Dry Ice Experiment

8th grade is in the middle of their chemistry unit. They have been learning about the periodic table and different properties of these elements. This week, the 8th grade was looking at boiling and freezing points. It’s hard to imagine a liquid oxygen molecule or a solid gas since we are used to living at a comfortable climate. So to understand this, students investigated dry ice or frozen carbon dioxide. At a cool -109 degrees F (approximately) and the classroom at a temperature of 68 degrees F, this drastic temperature change creates a sublimation state change for the dry ice; it changes straight from a solid to a gaseous form.

Students began to understand how the quick change creates a dense gas or fog coming off the dry ice. This dense air sank and created a bubble of air the students could use to float the block on top of the counter. They pushed pennies into the block to see how matter responds at that temperature and how solid gases react to warmer solids colliding into them. By adding water to the block, they saw the water bubble (boil) with white gas filled bubbles and then freeze the water they had once put over the dry ice.


They then related their understanding of what was happening in our solar system. As frozen gases orbit through space, when they come close to stars, they melt, much like our dry ice was doing on the table, and produce a gaseous tail. We recognize these orbiting frozen gas balls as comets.


Mexican Folk Art


The Day of the Dead or Día de los Muertos is a Mexican holiday celebrated throughout México and, in recent years, it has been adopted by the U.S. On this day, families and friends come together to honor those who have passed and help support their spiritual journey.


The students learned about the Mexican folk art called “hojalatería y pintura.” They created embossed metal folk art – a technique that raises a 2-dimensional image into 3-dimensional. With embossing, students crafted traditional Mexican imagery.


They also made flores de papel china (tissue paper flowers) to decorate the arch for Día de Los Muertos. It is believed that the strong scent of the colorful flowers can guide the souls from cemeteries to their family homes.


Kindergarten Studies Owls

Kindergartners have been having fun with Science by studying owls. The students can tell how many bones an owl has in its neck compared to a human and the difference between our eyes and an owl’s eyes. They learned an owl’s most powerful sense (note how all we do is related) is the sense of hearing. And, did you know owls do not build nests?


Finally, the class discovered what owls eat by dissecting an owl pellet. Using tools borrowed from Ms. O’s Science lab and a chart, the students noted skulls of birds and rodents, jaw bones and leg bones. The class heard some wonderful stories about owls including, Owl Moon, White Owl, Barn Owl, and our favorite, Owl Babies. Next time you are in the Kidnergarten room, notice the children’s paintings depicting a scene from Owl Babies.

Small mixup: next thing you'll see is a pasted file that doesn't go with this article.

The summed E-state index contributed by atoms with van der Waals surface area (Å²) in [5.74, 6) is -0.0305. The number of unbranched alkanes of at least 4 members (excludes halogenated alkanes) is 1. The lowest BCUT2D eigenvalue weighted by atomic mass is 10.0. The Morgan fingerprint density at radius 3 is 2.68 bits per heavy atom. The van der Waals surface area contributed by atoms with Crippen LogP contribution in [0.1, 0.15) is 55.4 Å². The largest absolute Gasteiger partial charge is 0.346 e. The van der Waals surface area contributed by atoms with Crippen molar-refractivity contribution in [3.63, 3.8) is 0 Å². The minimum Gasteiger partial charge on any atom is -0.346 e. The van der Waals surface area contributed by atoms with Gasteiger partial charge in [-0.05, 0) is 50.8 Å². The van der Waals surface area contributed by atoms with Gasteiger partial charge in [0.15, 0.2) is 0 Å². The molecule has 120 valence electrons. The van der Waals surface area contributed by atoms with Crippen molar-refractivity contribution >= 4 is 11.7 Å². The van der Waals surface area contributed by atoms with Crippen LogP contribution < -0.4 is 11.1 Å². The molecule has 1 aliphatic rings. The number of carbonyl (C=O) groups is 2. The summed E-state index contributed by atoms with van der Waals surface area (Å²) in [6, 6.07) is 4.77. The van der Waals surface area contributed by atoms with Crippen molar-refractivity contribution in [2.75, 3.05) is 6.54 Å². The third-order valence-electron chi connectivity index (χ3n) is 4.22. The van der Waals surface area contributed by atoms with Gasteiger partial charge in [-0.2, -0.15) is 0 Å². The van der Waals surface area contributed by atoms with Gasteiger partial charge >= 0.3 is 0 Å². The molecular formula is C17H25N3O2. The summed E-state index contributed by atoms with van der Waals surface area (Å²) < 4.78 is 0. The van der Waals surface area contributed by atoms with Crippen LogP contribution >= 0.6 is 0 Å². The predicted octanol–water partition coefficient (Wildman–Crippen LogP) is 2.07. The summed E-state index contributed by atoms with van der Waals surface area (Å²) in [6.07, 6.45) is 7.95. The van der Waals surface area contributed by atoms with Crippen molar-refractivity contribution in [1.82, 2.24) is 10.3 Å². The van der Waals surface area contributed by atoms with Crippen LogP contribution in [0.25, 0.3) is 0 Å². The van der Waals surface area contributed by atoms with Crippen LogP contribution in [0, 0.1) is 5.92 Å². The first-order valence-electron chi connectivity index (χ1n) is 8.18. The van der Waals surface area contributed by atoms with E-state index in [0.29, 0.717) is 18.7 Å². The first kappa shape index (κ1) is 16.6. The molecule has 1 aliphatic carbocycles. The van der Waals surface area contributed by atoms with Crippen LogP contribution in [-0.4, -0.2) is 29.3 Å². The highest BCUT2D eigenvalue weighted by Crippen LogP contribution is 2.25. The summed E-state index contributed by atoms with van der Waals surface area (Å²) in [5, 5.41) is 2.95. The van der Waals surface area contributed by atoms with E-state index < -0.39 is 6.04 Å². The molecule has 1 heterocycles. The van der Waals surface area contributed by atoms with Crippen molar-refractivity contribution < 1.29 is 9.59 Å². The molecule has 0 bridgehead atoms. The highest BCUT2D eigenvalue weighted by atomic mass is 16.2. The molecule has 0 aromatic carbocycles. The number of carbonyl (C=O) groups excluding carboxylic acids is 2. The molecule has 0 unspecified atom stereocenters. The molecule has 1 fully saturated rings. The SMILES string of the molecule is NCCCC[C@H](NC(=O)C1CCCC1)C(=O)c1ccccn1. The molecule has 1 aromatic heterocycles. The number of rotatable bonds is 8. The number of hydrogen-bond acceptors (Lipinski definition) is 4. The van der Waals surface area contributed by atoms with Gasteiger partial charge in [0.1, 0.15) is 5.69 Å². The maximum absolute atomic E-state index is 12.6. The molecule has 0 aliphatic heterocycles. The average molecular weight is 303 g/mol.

The class ended their study of owls with the field experience of a visit from Lindsay Wildlife Museum where the children compared owl wings to hawk wings, touched talons from an owl, and saw a live barn owl similar to the one in the book we read. Kindergartners love owls!


Sixth Grade Math

In Math, the sixth graders have been working with positive and negative integers. Addition of integers was introduced with Cecil, an acrobat who can move forward and backward on a tight rope. Using their computers, the students investigated how Cecil could travel along tight ropes of different lengths. They had to combine positive and negative integers to successfully navigate the increasingly difficult challenges.

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To continue this idea, Mr. Zippin introduced Integer Tiles. The Integer Tiles are small plus and minus pieces that represent positive and negative one. By laying out 5 plus tiles, we represent the number 5. If we lay out 3 minus pieces, we represent the number -3. By combining these eight tiles we are representing the expression 5 + (-3).  The students noticed that the three plus pieces, when combined with three minus pieces made three zeros. After discussing the identity property of addition, they knew that adding these three zeros did not change the sum so the total value of the expression was 2.


El Corazon del Pueblo

Second and third graders have been learning about Día de los Muertos or Day of the Dead in Spanish class. Day of the Dead is a Mexican holiday where families welcome back the souls of their deceased relatives for a brief reunion that includes food, drink and celebration. A blend of Mesoamerican ritual, European religion and Spanish culture, the holiday is celebrated each year on November 1-2. This holiday involves family and friends gathering to pray for and remember friends and family members who have died, and helping support their spiritual journey. In Mexican culture, death is viewed as a natural part of the human cycle. Mexicans view it not as a day of sadness but as a day of celebration because their loved ones awake and celebrate with them. In 2008, the tradition was inscribed in the Representative List of the Intangible Cultural Heritage of Humanity by UNESCO.

Traditions connected with the holiday include building private altars called ofrendas, honoring the deceased using calaveras, Aztec marigolds, and the favorite foods and beverages of the departed, and visiting graves with these as gifts. Visitors also leave possessions of the deceased at the graves.

Sugar skulls represent a departed soul, it has the name written on the forehead and is placed on the home ofrenda or gravestone to honor the return of a particular spirit. Sugar skull art reflects the folk art style of big happy smiles, colorful icing and sparkly tin and glittery adornments.